Year One is filled with moments similar to that (if not quite as amazing, as what could be as amazing as that?), where sudden scenes will break through the muck and the mire (sometimes literally, like when Jim Gordon fights his way into the respect of the Gotham City Police Department).
Perhaps the most amazing aspect of Mazzucchelli’s brilliance in this series is that this was just the tip of the iceberg in terms of how he was going to use style, color and design to tell stories. His more recent work (Asterios Polyp, in particular) take everything to a while other level.
2. Jim Aparo
I thought it’d be interesting to show you Jim Aparo’s very first Batman story, Brave and the Bold #98 (co-starring The Phantom Stranger, whose ongoing series was Aparo’s second assignment at DC Comics – the concept of the issue is that strange things are happening at the home of the widow and son of a friend of Batman’s who just died – this being a Bob Haney story, we just meet this longtime friend of Batman’s out of nowhere this issue right before he dies – and Batman is investigating)…
Isn’t that crazy? That bit was from 1971. And yet it just as well could have come from 1981. Or 1991. Or 2001. Jim Aparo was the paragon of consistency. Yes, it is probably fair to say that his work lost a little bit of its verve in the very later years, but well into the 1990s Aparo was still the same old wonderfully accomplished storyteller that he always was – his characters continued to have their patented Jim Aparo facial expressions – the only thing lost a little bit was some of the fluidity of the character action (everything was slightly stiffer). Aparo took over Brave and the Bold a couple of issues later and then drew it for the next TEN years until it ended. Brave and the Bold led into Batman and the Outsiders. After he drew that for roughly two years, he had a bit of a break. Soon, though, he was right back to work drawing Batman for Jim Starlin (including the death of Jason Todd) and Marv Wolfman (including the introduction of Tim Drake) and then to Detective Comics for Peter Milligan and then back to Batman for Doug Moench (where Aparo was the artist who drew Bane breaking Batman’s back). Amazingly enough, Aparo’s stint on the Batman regular titles lasted as long as Breyfogle’s concurrent run, only Aparo had been doing it for fifteen years ALREADY by then!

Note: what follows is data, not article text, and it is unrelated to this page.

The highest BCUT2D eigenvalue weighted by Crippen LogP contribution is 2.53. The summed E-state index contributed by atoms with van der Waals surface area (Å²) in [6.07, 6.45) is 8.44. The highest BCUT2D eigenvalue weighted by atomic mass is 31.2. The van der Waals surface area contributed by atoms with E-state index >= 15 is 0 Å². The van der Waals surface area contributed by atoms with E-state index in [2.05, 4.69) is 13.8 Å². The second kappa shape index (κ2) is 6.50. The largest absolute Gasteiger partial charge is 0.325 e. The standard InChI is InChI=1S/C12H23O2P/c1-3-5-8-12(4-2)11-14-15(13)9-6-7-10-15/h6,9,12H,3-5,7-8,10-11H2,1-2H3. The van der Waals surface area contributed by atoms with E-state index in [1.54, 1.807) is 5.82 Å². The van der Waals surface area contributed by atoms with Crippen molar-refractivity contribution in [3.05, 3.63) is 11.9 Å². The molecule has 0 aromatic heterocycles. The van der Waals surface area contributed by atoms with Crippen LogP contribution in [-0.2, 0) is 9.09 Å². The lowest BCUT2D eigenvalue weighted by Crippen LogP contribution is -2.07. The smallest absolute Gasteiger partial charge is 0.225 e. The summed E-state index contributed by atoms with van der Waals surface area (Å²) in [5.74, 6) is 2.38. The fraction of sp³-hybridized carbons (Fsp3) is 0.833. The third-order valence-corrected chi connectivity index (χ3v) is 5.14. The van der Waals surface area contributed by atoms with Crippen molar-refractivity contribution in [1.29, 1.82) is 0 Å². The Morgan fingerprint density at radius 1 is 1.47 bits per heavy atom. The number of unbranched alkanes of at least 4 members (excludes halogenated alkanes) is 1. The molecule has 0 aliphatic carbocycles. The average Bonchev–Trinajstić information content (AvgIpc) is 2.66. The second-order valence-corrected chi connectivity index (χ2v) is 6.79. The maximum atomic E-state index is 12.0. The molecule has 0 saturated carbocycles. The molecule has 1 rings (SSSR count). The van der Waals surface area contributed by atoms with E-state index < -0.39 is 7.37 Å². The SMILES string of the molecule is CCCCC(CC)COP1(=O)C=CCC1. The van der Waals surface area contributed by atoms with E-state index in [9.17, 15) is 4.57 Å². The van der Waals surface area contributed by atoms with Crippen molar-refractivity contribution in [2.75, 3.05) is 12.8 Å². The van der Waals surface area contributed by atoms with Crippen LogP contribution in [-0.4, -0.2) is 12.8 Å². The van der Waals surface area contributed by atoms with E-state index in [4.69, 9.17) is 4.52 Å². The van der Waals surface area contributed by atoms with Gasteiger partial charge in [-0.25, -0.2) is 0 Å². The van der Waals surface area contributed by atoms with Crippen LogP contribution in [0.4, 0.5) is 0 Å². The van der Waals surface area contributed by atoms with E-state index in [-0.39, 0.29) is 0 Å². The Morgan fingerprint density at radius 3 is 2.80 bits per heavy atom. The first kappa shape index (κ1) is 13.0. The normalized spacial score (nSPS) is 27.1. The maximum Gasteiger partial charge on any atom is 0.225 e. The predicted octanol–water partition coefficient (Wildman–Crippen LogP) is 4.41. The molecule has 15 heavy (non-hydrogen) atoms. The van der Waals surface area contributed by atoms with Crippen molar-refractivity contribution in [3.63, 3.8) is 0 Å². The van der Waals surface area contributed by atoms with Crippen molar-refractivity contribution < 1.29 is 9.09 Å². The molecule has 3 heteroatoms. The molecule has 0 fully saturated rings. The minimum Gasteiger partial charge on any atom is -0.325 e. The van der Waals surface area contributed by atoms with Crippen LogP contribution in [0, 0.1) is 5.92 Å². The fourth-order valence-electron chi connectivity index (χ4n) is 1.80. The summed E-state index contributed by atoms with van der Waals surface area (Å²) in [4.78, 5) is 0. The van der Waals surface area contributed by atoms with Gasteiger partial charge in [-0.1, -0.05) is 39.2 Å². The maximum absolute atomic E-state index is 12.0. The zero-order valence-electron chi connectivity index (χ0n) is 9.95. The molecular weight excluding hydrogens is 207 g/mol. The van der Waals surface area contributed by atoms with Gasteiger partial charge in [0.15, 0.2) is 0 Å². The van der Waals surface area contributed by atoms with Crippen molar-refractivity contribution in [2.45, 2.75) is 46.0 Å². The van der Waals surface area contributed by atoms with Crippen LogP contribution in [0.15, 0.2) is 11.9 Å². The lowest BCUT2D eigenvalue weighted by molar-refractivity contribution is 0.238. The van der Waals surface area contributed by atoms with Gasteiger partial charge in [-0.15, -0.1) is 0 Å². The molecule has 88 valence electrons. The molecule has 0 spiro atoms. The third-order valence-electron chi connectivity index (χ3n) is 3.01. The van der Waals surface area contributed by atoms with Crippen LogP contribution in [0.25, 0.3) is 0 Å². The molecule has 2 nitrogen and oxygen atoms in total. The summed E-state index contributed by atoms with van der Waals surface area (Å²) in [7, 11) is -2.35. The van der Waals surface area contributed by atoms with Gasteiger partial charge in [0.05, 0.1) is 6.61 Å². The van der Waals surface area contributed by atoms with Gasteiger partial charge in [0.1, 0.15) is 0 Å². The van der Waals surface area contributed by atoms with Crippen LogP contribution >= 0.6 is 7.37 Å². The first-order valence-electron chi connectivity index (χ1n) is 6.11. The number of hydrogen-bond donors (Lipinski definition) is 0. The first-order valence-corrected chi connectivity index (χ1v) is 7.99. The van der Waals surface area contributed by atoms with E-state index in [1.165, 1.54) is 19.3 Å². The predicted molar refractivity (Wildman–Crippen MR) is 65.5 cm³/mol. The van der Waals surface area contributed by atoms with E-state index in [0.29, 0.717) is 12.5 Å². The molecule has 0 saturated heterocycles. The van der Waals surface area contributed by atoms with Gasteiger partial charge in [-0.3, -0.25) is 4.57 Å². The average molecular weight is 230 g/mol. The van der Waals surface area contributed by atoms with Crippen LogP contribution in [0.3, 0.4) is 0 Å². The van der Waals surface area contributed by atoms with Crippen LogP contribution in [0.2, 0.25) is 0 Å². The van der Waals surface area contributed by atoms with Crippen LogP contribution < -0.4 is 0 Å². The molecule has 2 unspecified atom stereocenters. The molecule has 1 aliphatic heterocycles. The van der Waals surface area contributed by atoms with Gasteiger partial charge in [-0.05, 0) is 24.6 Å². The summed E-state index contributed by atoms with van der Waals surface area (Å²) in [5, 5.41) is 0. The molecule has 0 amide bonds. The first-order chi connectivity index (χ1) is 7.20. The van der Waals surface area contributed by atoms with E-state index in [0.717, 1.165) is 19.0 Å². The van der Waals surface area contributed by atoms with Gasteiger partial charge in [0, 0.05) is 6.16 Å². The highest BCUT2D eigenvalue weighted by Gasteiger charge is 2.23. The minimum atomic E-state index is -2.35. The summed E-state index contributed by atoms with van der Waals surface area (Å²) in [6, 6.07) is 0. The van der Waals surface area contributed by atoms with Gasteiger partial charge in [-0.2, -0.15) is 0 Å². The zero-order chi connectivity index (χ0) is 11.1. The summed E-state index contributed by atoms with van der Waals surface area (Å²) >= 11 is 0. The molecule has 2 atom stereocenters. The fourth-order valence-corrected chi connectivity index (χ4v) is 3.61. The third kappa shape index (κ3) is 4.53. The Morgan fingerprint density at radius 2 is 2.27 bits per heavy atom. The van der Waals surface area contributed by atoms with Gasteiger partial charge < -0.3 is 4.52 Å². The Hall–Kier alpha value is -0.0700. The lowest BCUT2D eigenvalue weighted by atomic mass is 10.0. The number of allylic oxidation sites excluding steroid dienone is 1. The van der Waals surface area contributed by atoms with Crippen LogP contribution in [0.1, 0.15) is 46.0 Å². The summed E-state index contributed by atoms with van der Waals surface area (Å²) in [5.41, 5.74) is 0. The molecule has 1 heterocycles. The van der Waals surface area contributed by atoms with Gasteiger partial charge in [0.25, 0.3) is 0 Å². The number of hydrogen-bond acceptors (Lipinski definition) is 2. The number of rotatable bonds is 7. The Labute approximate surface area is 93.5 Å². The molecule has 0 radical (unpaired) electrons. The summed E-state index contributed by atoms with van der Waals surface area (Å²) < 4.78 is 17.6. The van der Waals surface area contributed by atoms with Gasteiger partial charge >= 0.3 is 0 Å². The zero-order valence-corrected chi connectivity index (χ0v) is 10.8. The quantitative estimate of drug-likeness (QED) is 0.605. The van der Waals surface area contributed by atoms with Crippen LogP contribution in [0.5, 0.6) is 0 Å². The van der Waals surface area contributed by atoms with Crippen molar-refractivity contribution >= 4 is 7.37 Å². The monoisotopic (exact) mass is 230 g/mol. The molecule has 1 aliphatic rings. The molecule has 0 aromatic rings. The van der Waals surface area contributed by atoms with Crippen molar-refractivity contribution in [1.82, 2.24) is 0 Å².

After his regular work on Batman finished, he still did occasional fill-in work. He was still doing occasional artwork (like a cover for a collection of Batman stories) almost right up until his death in 2005.
1. Neal Adams
All told, Neal Adams “only” drew roughly thirty stories featuring Batman from 1968-1975 (and roughly eight of them were in World’s Finest and Brave and the Bold), but even if he had only drawn only a third of that, he likely would still be recognized as the greatest Batman artist ever, as that is how much of an impact his work on Batman in the early 1970s had on readers and his fellow artists.
In Batman #251, he brought back the murderous Joker…
while also helping to reshape our view of Batman as a hunter…
In the classic introduction of Ra’s Al Ghul, the famous fight where Batman is left for dead before Talia Al Ghul gives him an antidote to scorpion venom, Adams defined that era’s take on the action-driven love hero Batman…
Not only was Neal Adams’ approach to “realistic” comic book art (while being dynamic in a way that went beyond realism, hence the quotes) was dramatically different from most comic book artists at the time he was ESPECIALLY different from what your typical DC Comics artist looked like. For readers, it was akin to leaving Kansas and ending up in Oz. That’s how dramatic the shift was. And within a few years, everyone was trying to draw just like him. I’ve written about how Adams’ colleague, Dick Giordano, deserves a lot of credit for Batman’s re-design as a darker character at this point in time, but a lot of that almost certainly came from Giordano (with Julie Schwartz’s blessing, of course) pushing veterans like Irv Novick and Bob Brown to draw like Adams, who while not yet drawing the main Batman comic book stories, had already begun doing striking covers that captured everyone’s attention. Adams was a force of nature – guys like Novick and Brown knew that they could either adapt or perish.
There are basically three archetypal Batmen (four if you count Dark Knight Returns Batman, which I really don’t since its usage is so specific) – Bob Kane’s original design, Dick Sprang’s re-design and then Neal Adams’ re-design. Adams’ design is the one that remains in full effect forty plus years later – he was so far ahead of his time that his Batman STILL feels modern forty plus years later. There is no need to update the design because Adams perfected it. And that’s just one part of why he is the greatest Batman artist of all-time.